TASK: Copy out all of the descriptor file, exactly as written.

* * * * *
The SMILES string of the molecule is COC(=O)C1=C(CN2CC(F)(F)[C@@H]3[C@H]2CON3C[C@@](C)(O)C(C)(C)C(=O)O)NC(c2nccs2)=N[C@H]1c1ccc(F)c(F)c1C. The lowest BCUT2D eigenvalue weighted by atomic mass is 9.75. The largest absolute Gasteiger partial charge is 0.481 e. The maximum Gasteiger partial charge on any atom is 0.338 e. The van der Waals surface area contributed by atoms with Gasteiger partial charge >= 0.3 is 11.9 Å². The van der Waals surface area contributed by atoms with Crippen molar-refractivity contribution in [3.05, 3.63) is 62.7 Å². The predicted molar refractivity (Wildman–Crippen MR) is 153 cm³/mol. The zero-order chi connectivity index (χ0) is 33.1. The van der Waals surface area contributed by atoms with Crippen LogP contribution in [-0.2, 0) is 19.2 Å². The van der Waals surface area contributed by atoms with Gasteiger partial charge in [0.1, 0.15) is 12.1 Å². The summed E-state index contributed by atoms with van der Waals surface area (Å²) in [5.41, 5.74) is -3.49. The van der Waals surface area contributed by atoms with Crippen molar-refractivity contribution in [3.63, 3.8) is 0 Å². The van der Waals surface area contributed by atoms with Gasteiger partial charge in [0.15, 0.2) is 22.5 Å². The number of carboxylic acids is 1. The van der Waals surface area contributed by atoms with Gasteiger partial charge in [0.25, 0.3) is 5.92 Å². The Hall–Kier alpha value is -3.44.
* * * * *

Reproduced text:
The SMILES string of the molecule is COC(=O)C1=C(CN2CC(F)(F)[C@@H]3[C@H]2CON3C[C@@](C)(O)C(C)(C)C(=O)O)NC(c2nccs2)=N[C@H]1c1ccc(F)c(F)c1C. The lowest BCUT2D eigenvalue weighted by atomic mass is 9.75. The largest absolute Gasteiger partial charge is 0.481 e. The maximum Gasteiger partial charge on any atom is 0.338 e. The van der Waals surface area contributed by atoms with Gasteiger partial charge >= 0.3 is 11.9 Å². The van der Waals surface area contributed by atoms with Crippen molar-refractivity contribution in [3.05, 3.63) is 62.7 Å². The predicted molar refractivity (Wildman–Crippen MR) is 153 cm³/mol. The zero-order chi connectivity index (χ0) is 33.1. The van der Waals surface area contributed by atoms with Crippen LogP contribution in [-0.2, 0) is 19.2 Å². The van der Waals surface area contributed by atoms with Gasteiger partial charge in [0.1, 0.15) is 12.1 Å². The summed E-state index contributed by atoms with van der Waals surface area (Å²) in [5.41, 5.74) is -3.49. The van der Waals surface area contributed by atoms with Crippen molar-refractivity contribution in [3.63, 3.8) is 0 Å². The van der Waals surface area contributed by atoms with Gasteiger partial charge in [0.15, 0.2) is 22.5 Å². The number of carboxylic acids is 1. The van der Waals surface area contributed by atoms with Gasteiger partial charge in [0.25, 0.3) is 5.92 Å². The Hall–Kier alpha value is -3.44.